I received a disheartening phone call shortly thereafter: my wire was breaking. This horrible news fueled the fire of my fears. Would I have to reimburse my customer? Would my vendor refuse to reimburse me?

My customer told me to come over and take samples of his good wire to see if I might duplicate it. I did that and educated myself on the necessary qualities.

My primary goal then was to find a career in which nobody had the power to fire me and that provided a comfortable living for my two little girls and myself.

Voila! I found another wire supplier that had the right specifications. By then, I was savvy enough to act as though they would naturally give me thirty-day terms. They did!

More good news: My customer merely threw away all the bad wire I'd sold him, and the new wire worked perfectly; he then gave me leads and a good endorsement. I rapidly gained more wire customers.

Anticipate The Dangers Of Exponential Growth

I had made a depressing discovery. My working capital was inadequate. After I purchased the wire, I had to wait ten to thirty days for a fabricator to get it reconfigured, which became a looming problem. It meant that to maintain a good credit standing, I had to pay for the wire ten to thirty days before my customers paid me.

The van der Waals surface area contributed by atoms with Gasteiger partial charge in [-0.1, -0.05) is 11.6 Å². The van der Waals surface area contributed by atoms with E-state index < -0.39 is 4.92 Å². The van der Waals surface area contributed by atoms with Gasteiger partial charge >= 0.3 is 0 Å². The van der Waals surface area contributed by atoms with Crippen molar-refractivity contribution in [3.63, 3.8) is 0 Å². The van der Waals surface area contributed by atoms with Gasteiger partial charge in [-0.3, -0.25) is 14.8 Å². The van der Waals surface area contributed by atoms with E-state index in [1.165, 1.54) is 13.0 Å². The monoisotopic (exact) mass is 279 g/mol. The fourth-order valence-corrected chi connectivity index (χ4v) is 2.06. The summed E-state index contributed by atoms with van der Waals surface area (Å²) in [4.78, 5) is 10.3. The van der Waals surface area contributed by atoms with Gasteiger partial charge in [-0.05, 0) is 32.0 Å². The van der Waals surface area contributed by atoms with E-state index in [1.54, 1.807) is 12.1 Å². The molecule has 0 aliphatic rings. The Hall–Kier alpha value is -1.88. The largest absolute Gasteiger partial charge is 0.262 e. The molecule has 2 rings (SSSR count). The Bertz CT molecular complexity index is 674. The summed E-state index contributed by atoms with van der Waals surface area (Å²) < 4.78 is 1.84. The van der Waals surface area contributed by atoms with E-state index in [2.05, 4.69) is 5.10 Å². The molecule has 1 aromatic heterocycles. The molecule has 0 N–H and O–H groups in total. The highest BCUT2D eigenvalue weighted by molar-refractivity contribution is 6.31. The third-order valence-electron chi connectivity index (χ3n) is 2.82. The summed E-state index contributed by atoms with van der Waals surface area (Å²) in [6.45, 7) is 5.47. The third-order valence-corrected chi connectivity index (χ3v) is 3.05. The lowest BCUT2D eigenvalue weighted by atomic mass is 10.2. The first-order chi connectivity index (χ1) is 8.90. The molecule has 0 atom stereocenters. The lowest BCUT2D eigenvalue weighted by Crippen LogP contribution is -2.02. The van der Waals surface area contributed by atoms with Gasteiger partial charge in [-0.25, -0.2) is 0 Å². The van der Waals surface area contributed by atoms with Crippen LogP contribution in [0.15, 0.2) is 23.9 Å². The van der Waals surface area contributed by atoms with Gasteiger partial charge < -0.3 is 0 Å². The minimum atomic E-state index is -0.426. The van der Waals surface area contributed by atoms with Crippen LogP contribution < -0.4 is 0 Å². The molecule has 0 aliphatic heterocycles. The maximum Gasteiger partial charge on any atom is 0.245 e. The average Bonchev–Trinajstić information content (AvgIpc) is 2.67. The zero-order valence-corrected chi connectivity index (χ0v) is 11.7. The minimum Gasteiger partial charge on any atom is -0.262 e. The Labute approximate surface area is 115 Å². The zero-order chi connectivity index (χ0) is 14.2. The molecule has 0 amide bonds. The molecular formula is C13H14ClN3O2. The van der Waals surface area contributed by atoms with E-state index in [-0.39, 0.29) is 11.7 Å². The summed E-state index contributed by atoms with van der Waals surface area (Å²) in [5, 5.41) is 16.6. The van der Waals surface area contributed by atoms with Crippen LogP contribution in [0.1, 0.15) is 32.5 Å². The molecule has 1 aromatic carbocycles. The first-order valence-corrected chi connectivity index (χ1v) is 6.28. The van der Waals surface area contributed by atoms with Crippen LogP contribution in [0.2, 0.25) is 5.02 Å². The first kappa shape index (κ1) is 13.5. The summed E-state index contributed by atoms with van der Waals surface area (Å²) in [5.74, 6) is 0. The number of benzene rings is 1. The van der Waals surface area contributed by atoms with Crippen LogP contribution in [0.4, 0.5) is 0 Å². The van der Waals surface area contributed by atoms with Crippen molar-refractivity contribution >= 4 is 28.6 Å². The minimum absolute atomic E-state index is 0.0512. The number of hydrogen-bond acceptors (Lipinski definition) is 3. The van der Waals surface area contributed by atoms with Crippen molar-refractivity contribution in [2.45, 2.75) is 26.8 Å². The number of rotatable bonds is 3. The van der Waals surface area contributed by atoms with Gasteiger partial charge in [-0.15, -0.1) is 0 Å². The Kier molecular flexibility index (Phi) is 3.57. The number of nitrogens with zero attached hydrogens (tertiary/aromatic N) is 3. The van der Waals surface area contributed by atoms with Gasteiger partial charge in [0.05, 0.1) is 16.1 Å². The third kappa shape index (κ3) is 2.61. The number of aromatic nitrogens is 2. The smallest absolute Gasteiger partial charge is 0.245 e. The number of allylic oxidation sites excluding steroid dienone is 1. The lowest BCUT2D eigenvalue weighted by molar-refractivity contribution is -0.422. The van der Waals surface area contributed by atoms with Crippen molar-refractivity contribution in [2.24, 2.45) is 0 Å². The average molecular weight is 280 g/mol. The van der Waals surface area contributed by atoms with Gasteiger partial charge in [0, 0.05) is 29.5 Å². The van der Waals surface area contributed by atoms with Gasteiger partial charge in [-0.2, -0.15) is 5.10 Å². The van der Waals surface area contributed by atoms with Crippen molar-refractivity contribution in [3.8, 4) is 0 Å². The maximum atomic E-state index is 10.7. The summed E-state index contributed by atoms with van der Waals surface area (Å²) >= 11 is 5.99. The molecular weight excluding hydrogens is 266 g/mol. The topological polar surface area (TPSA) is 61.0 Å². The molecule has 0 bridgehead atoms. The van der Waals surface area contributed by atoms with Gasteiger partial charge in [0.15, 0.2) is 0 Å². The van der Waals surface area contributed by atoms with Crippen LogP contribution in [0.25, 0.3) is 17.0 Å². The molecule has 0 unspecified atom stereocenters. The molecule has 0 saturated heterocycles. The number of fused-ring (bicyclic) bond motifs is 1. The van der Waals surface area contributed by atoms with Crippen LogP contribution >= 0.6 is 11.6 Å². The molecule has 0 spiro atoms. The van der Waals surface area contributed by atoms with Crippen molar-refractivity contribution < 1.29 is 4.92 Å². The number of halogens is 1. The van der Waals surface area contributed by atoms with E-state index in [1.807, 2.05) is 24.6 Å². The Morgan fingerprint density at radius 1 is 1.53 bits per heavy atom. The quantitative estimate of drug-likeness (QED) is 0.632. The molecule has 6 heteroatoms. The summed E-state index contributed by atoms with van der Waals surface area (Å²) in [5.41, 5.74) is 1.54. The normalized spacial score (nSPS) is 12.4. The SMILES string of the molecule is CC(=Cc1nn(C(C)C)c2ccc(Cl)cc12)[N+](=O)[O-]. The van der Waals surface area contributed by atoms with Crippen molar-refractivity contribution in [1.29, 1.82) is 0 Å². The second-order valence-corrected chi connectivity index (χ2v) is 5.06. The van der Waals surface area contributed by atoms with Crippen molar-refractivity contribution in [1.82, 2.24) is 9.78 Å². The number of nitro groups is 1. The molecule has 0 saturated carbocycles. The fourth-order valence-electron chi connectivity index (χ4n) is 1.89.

I was successful on paper but was incredibly cash deprived. In other words, my exponentially growing business was about to implode due to too many sales. Eventually, my increasing sales grew at a slower rate, solving my cash flow problem.

Delegate From The Bottom Up

I learned how to delegate and eventually delegated myself out of the top jobs of CEO, President, CFO, and Vice President of Finance. Now, at seventy-eight years old, I've sold all but a third of Vulcan's stock and am semi-retired with my only job currently serving as Vice President of Stock and Consultant.

In the interim, I survived many obstacles and learned many other lessons, but hopefully these five will get you started and help prevent some of you from having the same struggles that I did. And in the end, I figured it all out, just like you will.